What Moses basically dreamed of IS our reality today. ALL followers of Jesus have his Spirit in them and upon them. This is absolutely incredible and we rarely tap into it, use it, or listen to what Moses only dreamed of.

Empty-hearted - PG

Over  and over, God reveals to people how they are to come to him. WHen they worship Him and bring their sacrifices, it is to be done with intensive preparation and intentionality. They were not to come to God's presence without the right preparations. In Exodus 34.20 God says "Don't show up empty-handed." Again and again there is a reminder we would not, should not, and better not come to God empty-handed. But we are often so lazy about our worship. We drag ourselves into worship on Sundays. We are empty handed and empty hearted. We have done nothing to prepare ourselves. We have not prepared our worship to be a pleasing aroma to God. Many or most Sundays we are lucky if we prepared anything at all.

Most Sundays we dray our apathetic hearts to worship and expect God to be overwhelmed by our valiant efforts put forth. "At least I showed up!"

My empty hearted worship is a joke and I am lucky I do not have to suffer the consequences the Israelites would have suffered for bringing such half-assed and empty-hearted sacrifice.

Later in Exodus 34,  Moses is so close to God he gleams bright in the face. He has to wear a vail when he leaves God's presence, but every time he comes into God's presence he removes it.

When I come to God's presence, I want to be sure I admit and remove any blockages or hindrances my heart and mind have between me and God.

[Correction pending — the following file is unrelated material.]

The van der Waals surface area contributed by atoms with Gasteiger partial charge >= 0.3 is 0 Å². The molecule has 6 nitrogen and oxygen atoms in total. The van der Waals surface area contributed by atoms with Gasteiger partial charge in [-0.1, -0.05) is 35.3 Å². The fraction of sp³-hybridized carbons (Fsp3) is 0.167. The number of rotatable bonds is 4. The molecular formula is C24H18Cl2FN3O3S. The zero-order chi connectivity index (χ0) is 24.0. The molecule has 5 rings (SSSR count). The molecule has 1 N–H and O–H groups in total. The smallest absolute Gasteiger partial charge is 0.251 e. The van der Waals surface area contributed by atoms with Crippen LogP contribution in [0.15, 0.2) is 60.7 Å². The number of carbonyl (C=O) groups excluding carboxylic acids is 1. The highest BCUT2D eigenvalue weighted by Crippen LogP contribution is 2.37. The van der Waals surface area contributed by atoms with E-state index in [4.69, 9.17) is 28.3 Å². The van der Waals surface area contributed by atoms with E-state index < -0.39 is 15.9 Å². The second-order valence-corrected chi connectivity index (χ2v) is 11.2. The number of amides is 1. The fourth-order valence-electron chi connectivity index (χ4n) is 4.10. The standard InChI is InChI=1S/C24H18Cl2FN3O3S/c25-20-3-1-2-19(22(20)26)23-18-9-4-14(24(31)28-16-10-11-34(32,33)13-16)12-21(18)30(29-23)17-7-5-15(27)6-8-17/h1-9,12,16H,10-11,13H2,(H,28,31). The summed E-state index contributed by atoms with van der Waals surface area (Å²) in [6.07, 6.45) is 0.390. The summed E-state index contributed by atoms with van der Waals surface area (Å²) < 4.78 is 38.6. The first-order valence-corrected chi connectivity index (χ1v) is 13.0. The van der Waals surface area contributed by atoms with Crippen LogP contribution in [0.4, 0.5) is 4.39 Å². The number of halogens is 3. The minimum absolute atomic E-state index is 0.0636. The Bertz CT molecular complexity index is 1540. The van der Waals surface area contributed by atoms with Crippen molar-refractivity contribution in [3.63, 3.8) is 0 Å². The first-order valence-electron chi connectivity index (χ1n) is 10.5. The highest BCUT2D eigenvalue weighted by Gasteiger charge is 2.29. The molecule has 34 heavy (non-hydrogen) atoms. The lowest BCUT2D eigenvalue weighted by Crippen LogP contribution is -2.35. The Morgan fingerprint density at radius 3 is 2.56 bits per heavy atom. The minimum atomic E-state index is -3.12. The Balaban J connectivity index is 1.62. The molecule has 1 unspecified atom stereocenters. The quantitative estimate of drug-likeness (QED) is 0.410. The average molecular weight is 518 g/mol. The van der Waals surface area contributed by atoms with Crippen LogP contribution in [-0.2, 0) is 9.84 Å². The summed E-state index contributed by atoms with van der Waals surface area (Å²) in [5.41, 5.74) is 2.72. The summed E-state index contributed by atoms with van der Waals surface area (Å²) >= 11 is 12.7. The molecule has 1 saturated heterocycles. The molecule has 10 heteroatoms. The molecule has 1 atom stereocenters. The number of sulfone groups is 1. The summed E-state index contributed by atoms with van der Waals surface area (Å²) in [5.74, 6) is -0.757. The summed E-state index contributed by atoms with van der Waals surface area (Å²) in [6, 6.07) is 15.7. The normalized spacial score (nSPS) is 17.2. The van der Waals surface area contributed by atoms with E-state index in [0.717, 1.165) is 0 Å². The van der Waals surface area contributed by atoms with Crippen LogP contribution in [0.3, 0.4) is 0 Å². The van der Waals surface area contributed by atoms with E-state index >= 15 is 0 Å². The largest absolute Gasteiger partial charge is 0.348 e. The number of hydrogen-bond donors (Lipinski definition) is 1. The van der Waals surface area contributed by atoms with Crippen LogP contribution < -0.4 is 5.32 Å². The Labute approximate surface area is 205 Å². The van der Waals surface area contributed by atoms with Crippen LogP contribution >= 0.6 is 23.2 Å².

I have to remove my vail every time I come to worship him. I have to grow sick and tired with half-assed, empty-handed, and empty-hearted worship.

Things my biographer should write

Only a short time into the book of Numbers, there are two statements I've read numerous times, which have not escaped my mind. "So Moses did as the Lord commanded him."


"Moses and Aaron fell face down on the ground."

Both Moses and Aaron are leading large groups of incredibly obstinate and stubborn people, and during all the whining, struggles, and frustrations, these are two very common responses from Moses and Aaron.  On countless occasions you see the Lord give Moses a command for his next move as the leader (often decisions and commands which will inevitably anger and frustrate the people), and the next statement in the text is, "So Moses did as the Lord commanded him."  It is written so simply in our Bibles, but that statement represents a very significant action.  Moses was incredibly obedient to God when commanded anything of him.

Those commands were never simple, but the simple presentation of his obedience in scripture shows the great devotion and dedication of Moses.  That is phenomenal, and I really need to take a great challenge from that.  How obedient of God's commands on my life have I been?  Would someone be able to write my biography and write, with confidence, "So PC did as the Lord commanded him"?

Well I am not so sure this person would be able to write of me that I frequently heard from God enough to actually do as He tells me, which brings up the second statement.

Each and every time anything came before Moses and Aaron, there was this second statement quickly following: "Moses and Aaron fell face down on the ground."  Generally, once they were berated by their own people for having done what the Lord asked them to do, this statement followed.  Often when circumstances came their way and HUGE decisions needed to be made, this statement quickly followed.  Nearly every time, that statement would be followed with, "The glorious presence of the Lord appeared to them..."

As a leader, a husband, a man...I wonder if my biographer would be able to write of me that I was quick to "fall face down on the ground" once presented with difficult circumstances and decisions.  Actually, no, I don't wonder at all!  My biographer would NOT be able to write that statement of me; at least not frequently enough to indicate a pattern.

This makes me wonder if I could change the course of my hypothetical biography from this point forward...